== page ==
1214 GMT June 23, 2021
Iran’s nuclear chief on Sunday slammed “an act of terrorism “against the uranium enrichment plant in Natanz.
Ali Akbar Salehi, the head of Atomic Energy Organization of Iran, said “the desperate act” against the Natanz facility was aimed at sabotaging “successful talks” Iran held in Vienna last week with the remaining parties to the 2015 nuclear deal to get US sanctions removed, IRNA reported.
AEOI spokesman Behrouz Kamalvandi said Sunday that a problem with the electrical distribution grid at the uranium enrichment plant in Natanz caused an incident at the site.
No one was injured and there was no radioactive release by the power failure, Kamalvandi told national TV.
He said there had been “an incident in part of the electrical circuit of the enrichment facility” at the Natanz complex in central Iran, but that there were “neither casualties nor contamination”.
“The causes of the incident are under investigation and more details will be released later,” the spokesman added.
Kamalvandi noted that there was “no further information at the moment”.
Malek Shariati, the spokesman for the Iranian Parliament’s Energy Committee, took to Twitter to call the incident sabotage.
“Coming [a day after] National Nuclear Technology Day as Iran endeavors to press the West into lifting sanctions, this incident is strongly suspected to be sabotage or infiltration,” Shariati said.
The incident came a day after Iran started up advanced uranium enrichment centrifuges at the site, AFP reported.
President Hassan Rouhani on Saturday ordered the injection of uranium gas into 164 IR-6 centrifuges, 30 IR-5 centrifuges, and mechanical tests on IR-9 machines, with the capacity of 50 early IR-1 machines at Natanz, in a ceremony broadcast by national television.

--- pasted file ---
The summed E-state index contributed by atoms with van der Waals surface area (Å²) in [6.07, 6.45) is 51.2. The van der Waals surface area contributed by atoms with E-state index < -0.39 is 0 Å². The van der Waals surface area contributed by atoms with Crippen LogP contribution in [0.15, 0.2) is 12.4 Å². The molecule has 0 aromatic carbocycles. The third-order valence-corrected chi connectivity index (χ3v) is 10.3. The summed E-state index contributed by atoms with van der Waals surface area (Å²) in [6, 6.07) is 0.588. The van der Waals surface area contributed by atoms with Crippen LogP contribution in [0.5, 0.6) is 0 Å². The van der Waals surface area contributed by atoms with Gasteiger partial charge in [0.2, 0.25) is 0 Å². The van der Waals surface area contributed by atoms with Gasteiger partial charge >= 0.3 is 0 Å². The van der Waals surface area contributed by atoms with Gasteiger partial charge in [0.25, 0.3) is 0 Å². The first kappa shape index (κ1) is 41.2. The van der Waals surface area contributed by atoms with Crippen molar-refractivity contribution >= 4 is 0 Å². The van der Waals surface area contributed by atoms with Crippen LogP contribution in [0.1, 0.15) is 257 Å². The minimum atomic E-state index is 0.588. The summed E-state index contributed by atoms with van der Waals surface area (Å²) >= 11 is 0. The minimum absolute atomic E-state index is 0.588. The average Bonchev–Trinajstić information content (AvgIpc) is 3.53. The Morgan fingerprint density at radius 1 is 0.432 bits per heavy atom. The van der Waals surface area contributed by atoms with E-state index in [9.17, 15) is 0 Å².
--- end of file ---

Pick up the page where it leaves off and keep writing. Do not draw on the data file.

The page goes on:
The Natanz facility, which is located in the desert in Isfahan Province, is monitored by inspectors of the International Atomic Energy Agency.
A spokesman for the UN nuclear watchdog told Reuters by email: “We are aware of the media reports. We have no comment at this stage.”
In July last year, a fire broke out at the Natanz facility’s’ centrifuge assembly plant, which authorities later described an attempt to sabotage Iran’s nuclear program.
Iran now is rebuilding that plant deep inside a nearby mountain.
In 2010, the Stuxnet computer virus, widely believed to have been developed by the United States and Israel, was discovered after it was used to attack Natanz.
Multiple Israeli media outlets reported Sunday that a cyberattack caused the blackout at Natanz, AP reported.
Public broadcaster Kan said Israel was likely behind the attack, citing Israel’s responsibility for the Stuxnet attack. Channel 12 TV cited “experts” as estimating the attack shut down entire sections of the facility.
None of the reports included sources or explanations on how the outlets came to that assessment.